Moreover, § 5K2.13 requires that the diminished capacity be linked to the commission of the offense. Dr. Haber testified that the defendant's “disorder consisted of stress-related sexual acting out with consenting adults or by viewing certain pictures or actions․” She stated emphatically several times that the defendant was not a pedophile, made several statements that “he used the pornographic pictures of children to get the kind of pictures that he wanted, which were a totally different kind of pictures; that it was a manipulative device on his part to get what he preferred, which was a different type of pornography.” She later stated on cross-examination that “I do not believe that this man has an interest in child pornography at all.” Dr. Mutter agreed that the defendant was not a pedophile, and testified that the defendant's sexual identity disorder “deal[t] with male homosexuality.”
Thus, it appears that, at most, the defendant's impulse disorder was related to his viewing of adult pornography and acting out sexually with adults, and that his offense conduct was no more related to the impulse disorder than if he had robbed someone in order to use the proceeds to purchase adult pornography. The impulse was related to viewing pornography, but was not related to the means of obtaining the pornography. A departure under § 5K2.13 requires that the reduced mental capacity contribute to the offense.16 The experts' testimony merely showed that the impulse control disorder explained his interest in adult pornography, but it failed to establish that the disorder caused him to trade child pornography, which is the offense for which he was being sentenced. Because the facts did not sufficiently link the disorder to the offense, no § 5K2.13 departure was appropriate.
The district court held that an impulse control disorder qualified as diminished capacity under U.S.S.G. § 5K2.13. Because this case was not outside the heartland of cases, the first step in our review, we need not reach the issue of whether an impulse control disorder alone, not caused by a disorder affecting the ability to reason or process information, constitutes diminished capacity. The defendant's sentence is VACATED and the case is remanded for resentencing in accordance with this opinion.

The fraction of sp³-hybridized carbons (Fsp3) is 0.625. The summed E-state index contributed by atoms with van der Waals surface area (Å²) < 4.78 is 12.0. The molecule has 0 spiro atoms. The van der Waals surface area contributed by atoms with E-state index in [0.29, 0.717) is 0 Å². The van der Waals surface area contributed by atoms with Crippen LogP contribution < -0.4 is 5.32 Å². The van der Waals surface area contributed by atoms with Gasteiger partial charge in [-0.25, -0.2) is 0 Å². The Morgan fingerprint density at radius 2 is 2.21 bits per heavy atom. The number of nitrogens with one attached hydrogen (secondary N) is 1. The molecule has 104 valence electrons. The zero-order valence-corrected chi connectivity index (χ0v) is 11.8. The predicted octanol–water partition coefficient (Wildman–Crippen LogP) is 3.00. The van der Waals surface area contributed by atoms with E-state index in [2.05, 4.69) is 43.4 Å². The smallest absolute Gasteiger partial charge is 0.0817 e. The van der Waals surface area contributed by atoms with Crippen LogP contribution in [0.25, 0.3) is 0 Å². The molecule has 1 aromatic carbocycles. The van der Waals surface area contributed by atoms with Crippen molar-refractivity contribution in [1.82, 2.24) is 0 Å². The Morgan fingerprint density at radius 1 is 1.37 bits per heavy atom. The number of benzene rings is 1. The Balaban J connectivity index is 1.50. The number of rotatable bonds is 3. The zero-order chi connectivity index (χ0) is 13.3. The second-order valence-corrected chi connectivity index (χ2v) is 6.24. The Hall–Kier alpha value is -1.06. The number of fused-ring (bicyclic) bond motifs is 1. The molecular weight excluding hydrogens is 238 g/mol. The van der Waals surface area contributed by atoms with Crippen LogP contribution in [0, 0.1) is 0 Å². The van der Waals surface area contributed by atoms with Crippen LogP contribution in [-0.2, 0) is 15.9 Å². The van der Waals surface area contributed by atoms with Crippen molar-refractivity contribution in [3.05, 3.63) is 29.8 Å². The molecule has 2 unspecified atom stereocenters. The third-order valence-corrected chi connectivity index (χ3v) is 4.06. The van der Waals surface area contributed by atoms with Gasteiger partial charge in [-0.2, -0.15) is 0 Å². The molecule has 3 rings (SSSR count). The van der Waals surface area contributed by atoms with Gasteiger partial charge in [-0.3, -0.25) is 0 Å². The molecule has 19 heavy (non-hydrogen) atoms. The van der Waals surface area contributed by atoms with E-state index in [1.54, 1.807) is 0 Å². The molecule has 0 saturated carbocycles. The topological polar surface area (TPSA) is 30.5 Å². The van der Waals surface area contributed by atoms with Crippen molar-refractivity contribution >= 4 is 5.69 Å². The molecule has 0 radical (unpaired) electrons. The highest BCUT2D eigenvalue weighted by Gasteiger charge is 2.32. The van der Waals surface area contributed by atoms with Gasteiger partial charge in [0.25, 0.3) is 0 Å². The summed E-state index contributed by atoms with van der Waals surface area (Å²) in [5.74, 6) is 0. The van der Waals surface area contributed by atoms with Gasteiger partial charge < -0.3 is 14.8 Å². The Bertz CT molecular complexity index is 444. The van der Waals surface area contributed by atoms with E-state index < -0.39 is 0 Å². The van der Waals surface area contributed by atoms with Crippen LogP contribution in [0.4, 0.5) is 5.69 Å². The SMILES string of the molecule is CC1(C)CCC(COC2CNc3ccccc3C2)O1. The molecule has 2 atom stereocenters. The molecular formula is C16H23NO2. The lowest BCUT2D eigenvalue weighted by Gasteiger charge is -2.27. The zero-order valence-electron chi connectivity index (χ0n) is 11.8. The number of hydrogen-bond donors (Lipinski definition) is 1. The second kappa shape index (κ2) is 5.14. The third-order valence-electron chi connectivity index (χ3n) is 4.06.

1. Miller graduated from the United States Military Academy at West Point with honors, from Columbia University magna cum laude with a master's degree in international affairs, from the University of Florida magna cum laude with a doctor of philosophy in Inter-American studies, from Biscayne College magna cum laude with a master's degree in sports administration, and from the University of Miami Law School magna cum laude. He served in the armed forces as an intelligence officer in Vietnam, received the Bronze Star among other citations, and was honorably discharged in 1973 having achieved the rank of captain. His intelligence quotient (IQ) was measured at 172.
2. The defendant also told the probation officer, in a note to the Court, that he knew that he was transmitting pornographic images of children and that it was wrong.
3. United States v. Hoffer, 129 F.3d 1196, 1201 (11th Cir.1997).
4. Id. at 1200.
5. 18 U.S.C. § 3553(b)(1994); see also U.S.S.G. § 5K2.0 (1997)(policy statement explaining circumstances justifying departure).
6. United States v. Onofre-Segarra, 126 F.3d 1308, 1310 (11th Cir.1997), cert. denied, 522 U.S. 1142, 118 S.Ct. 1110, 140 L.Ed.2d 163 (1998).
7. Hoffer, 129 F.3d at 1200.
9. Onofre-Segarra, 126 F.3d at 1310.
10. U.S.S.G. § 5K2.13.
11. See Paris Adult Theatre I v. Slaton, 413 U.S. 49, 67, 93 S.Ct. 2628, 2641, 37 L.Ed.2d 446 (1973)(“[A] person's inclinations and ‘fantasies ․ are his own and beyond the reach of government ․’ ”); see also New York v. Ferber, 458 U.S. 747, 756-762, 102 S.Ct. 3348, 3354-357, 73 L.Ed.2d 1113 (1982)(states entitled to greater leeway in regulating child pornography because of, inter alia, harm to children used in materials produced, and regulating the economic market for child pornography is lawful to decrease the motive for producing it).
12. See United States v. Miller, 776 F.2d 978, 979 (11th Cir.1985), cert. denied, 475 U.S. 1129, 106 S.Ct. 1659, 90 L.Ed.2d 201 (1986).
14. See U.S.S.G. § 5H1.2 (education and vocational skills not relevant in determining whether a sentence should be outside the applicable guideline range); § 5H1.5 (employment record not relevant); § 5H1.11 (military, civic, charitable, public service, employment-related contributions not relevant).
15. See Hudson v. Palmer, 468 U.S. 517, 526, 104 S.Ct. 3194, 3200, 82 L.Ed.2d 393 (1984)(noting that “[p]risons, by definition, are places of involuntary confinement of persons who have a demonstrated proclivity for antisocial criminal, and often violent, conduct. Inmates have necessarily shown a lapse in ability to control and conform their behavior to the legitimate standards of society by the normal impulses of self-restraint; they have shown an inability to regulate their conduct in a way that reflects either a respect for law or an appreciation of the rights of others.”)
16. See United States v. Holden, 61 F.3d 858 (11th Cir.1995)(district court must find that the defendant's diminished capacity contributed to his offense).
CLARK, Senior Circuit Judge: